At every dental checkup, Dr. Haim Shohat looks at my latest X-rays and then opens his iPhone to show me his latest wildlife photos. He could easily examine my molars while I’m gaping at them, because these pictures are truly jaw-dropping.
Now I’m sharing some of Shohat’s images with ISRAEL21c readers. No lead apron necessary! Just sit back and enjoy the awesomeness of nature through the lens of this Israeli dentist.
Shohat has captured up-close images of elephants, cheetahs, blue-footed boobies and a host of other magnificent creatures in Kenya, Tanzania, South Africa, Galapagos, Madagascar, Seychelles and Alaska.
On two stays with the Maasai Tribe in Kenya — in 2014 and 2019 — Shohat photographed vultures, hyenas, lions, zebras, leopards, hippos, wildebeests, baboons and giraffes on a nearby reserve.
The rest of the pictures shown here were shot in Israel during Shohat’s Friday photography jaunts down south to Ezuz and Mashabei Sadehin the Negev, and up north to Agamon Hula in the Upper Galilee and Gamla in the Golan Heights. He goes with a friend, a carpenter by trade, whom he met on his first Tanzania trip.
Many of Shohat’s photos depict birds.
“I don’t come to take pictures of birds specifically, but it’s easier to see birds than mammals,” he explains. “Recently I was able to photograph a hare and a jackal within one hour. That was unusual.”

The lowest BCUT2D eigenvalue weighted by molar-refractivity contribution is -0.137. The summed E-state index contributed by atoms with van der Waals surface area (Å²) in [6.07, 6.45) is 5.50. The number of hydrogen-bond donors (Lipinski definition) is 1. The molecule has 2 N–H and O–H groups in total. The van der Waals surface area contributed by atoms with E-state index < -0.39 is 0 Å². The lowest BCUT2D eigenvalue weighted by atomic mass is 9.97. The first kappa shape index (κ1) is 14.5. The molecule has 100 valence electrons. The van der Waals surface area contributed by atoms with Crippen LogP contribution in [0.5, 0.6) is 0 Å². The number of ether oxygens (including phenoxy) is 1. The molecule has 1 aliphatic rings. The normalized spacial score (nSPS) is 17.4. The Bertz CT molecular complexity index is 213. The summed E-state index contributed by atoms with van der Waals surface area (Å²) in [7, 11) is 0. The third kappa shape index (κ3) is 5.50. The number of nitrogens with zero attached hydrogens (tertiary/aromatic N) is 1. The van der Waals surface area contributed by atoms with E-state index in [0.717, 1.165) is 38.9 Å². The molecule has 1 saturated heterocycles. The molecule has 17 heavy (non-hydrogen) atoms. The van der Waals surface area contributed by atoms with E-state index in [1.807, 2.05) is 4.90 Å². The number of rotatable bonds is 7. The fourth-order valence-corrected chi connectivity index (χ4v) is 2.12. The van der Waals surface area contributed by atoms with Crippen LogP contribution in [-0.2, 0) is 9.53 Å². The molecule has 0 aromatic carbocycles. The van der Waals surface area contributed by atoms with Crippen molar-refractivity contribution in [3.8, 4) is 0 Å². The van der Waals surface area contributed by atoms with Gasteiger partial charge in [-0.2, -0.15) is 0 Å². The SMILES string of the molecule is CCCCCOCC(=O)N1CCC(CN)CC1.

Shohat, soon turning 59, says wildlife photography is his therapy, a respite from his beloved yet stressful profession.
In fact, it was dentistry that got him into photography. He bought his first serious camera in 2003 to take “before and after” pictures of his patients’ teeth.
“I invested $4,000 in a professional Canon with a special flash and I also bought two lenses to take pictures as a tourist,” he explains.
His equipment purchases were guided by expert advice from his cousin, Nati Shohat, founder of Israeli photojournalism agency FLASH90. Then he honed his skills over time.
But his love of nature was inborn. Raised in Jerusalem, Shohat says he is “a biologist in my soul. I’ve loved wildlife since I was a boy. Especially fish. I used to work in professional fish farms and had 50 aquariums at home,” he tells me.
In 2006, Shohat augmented his gear with an expensive specialty lens, procured through his cousin Nati, to take professional-quality pictures of wildlife.
Two years later, he and Israeli photographer Eyal Bartov set off on a pictorial tour of Tanzania. He has since been back to Africa nine more times.
These days, he uses two Canon cameras: A 1DX Mark II for action shots and a 5D Mark IV for portraits.
The corona pandemic has grounded Shohat from international travel but he’s still taking Friday treks to photograph Israeli wildlife.
“I put the pictures on Facebook and on FLASH90,” he says. “The really good ones I hang in my private clinic in Jerusalem.”
Which reminds me: It’s time to schedule my next appointment.